An air atmosphere and an effective inhibitor, for example, phenothiazine can be used during this step to prevent free radical polymerization of the monomer. The reaction of the EVO and the hydroxyl functional acrylate and hydroxyl functional methacrylates can be carried out at a temperature that ranges from about 70° C. and 120° C., an in other examples from about 90° C. to about 100° C. Typically up to 90% conversion of the epoxide groups can be obtained in about 1 hour at 90° C. with a super acid catalyst like zinc triflate.

Other suitable catalysts, as described above, include the Group IIA metal triflate catalyst like magnesium triflate; the Group IIB metal triflate catalyst is like zinc or cadmium triflate; the Group IIIA metal triflate catalyst such as lanthanum triflate; the Group IIIB metal triflate catalyst such as aluminium triflate; and the Group VIIIA metal triflate catalyst such as cobalt triflate. The amount of the metal triflate catalyst used can ranges from 10 to 1000 ppm, especially from 20 to 200 ppm, based on the total weight of the reaction mixture. As mentioned, it is generally convenient to employ the metal triflate catalyst in the form of a solution in an organic solvent.

The EVO oligomer produced can be converted to an acrylate/urethane/EVO hybrid by reaction with di-isocyanate and/or poly-isocyanate at a temperature that ranges from about 20° C. to about 90° C., from about 25° C. to about 70° C. Accordingly upon cooling, the EVO oligomer can be converted to an isocyanate containing hybrid by reaction with di-isocyanate, such as isophorone di-isocyanate (IPDI), through reaction with both the excess hydroxyl functional acrylate monomer and the acrylated ESO. Although not wishing to be bound by any particular theory it is believed that when ESO reacts with the hydroxyl functional monomer, the epoxide ring on the fatty acid opens to form an ether-acrylate and a hindered secondary hydroxyl. Although not wishing to be bound by any particular theory, it is believed that the isocyanate preferentially reacts with the primary hydroxyl functional monomer to form a urethane di-acrylate in situ. GPC can be used to confirm that a lower molecular weight species (likely the urethane di-acrylate) is forming, but it can also indicate that a higher molecular weight species is forming, likely a urethane modified ESO acrylate. The ESO reaction with the hydroxyl functional acrylates is best run with an excess of hydroxyl functionality to push this reaction to higher conversion, and to reduce the ESO self-extension reaction, which can lead to higher viscosity and even gelation. By reacting with both the secondary hydroxyls of the ESO acrylate and the primary hydroxyls of the acrylate monomer the isocyanate forms a hybrid.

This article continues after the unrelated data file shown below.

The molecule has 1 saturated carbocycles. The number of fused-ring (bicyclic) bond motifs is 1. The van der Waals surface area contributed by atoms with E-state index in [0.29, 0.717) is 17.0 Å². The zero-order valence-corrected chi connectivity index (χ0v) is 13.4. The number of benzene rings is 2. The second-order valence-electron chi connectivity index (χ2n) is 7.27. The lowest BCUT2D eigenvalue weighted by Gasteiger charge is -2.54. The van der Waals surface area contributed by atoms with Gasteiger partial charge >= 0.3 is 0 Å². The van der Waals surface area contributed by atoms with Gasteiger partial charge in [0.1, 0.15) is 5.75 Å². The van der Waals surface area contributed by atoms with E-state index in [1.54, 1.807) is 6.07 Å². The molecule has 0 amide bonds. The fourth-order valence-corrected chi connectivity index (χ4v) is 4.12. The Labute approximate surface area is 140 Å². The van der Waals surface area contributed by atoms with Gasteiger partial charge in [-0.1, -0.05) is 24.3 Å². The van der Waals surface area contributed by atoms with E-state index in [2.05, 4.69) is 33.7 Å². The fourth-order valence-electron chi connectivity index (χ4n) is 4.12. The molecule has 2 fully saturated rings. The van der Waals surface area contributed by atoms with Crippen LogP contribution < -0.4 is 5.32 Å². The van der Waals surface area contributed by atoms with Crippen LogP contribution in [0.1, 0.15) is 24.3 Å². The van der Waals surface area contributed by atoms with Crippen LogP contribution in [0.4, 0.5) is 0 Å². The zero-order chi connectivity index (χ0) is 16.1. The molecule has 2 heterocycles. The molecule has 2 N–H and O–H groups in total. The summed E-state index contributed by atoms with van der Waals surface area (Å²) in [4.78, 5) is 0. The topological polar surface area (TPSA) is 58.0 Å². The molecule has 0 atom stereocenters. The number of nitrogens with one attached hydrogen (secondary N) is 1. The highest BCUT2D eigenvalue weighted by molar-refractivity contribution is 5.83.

In another embodiment of the present invention the radiation curable coating comprising an acrylic/urethane/EVO hybrid oligomer can also include one or more mono and/or di- and/or tri-functional acrylate materials.

The various embodiments of the radiation curable coating compositions described herein can be applied to a metal substrate, for example a can used as packaging materials for example. In one embodiment a packaging comprising a metal substrate and a radiation curable coating composition disposed on the substrate, the coating composition comprising an epoxidized vegetable oil oligomer made from the reaction of epoxidized vegetable oil (EVO) and at least one hydroxyl functional acrylate or a hydroxyl functional methacrylate in the presence of an acid catalyst. In another embodiment, the radiation curable coating composition directly contacts the metal substrate without a prime coat.

In another embodiment the packaging comprises a metal substrate and radiation curable coating composition comprising the various embodiments of the EVO oligomer and the acrylate/urethane/EVO oligomers and blends described above. In another embodiments, the radiation curable coating composition can directly contacts the metal substrate without a prime coat.

The following examples are given for the purpose of illustrating the described systems and processes and should not be construed as limitations on the scope or spirit thereof.

EXAMPLES

In Examples 1-4, oligomers A, B, C and D were prepared using epoxidized soy bean oil (“ESBO”).

Oligomer A

ESO Acrylate Preparation

Prepare the ESBO acrylate with 2 moles of butane diol mono-acrylate for each equivalent of epoxide in ESBO:

100gESBO (Dow Chemical)
131.7gbutane diol mono-acrylate (BASF)
1.0gA-218 (40% zinc triflate, King Industries)
0.11gphenothiazine (Aldrich)

Warm in an oil bath to 90° C. under a 40 cfm air flow. An exotherm is noted at about 80° C. Slowly warm the bath from 80 to 90° C. as the exotherm subsides. Cool. Oxirane titration indicates 90% conversion of the oxirane.

Formation of the Urethane Hybrid Oligomer: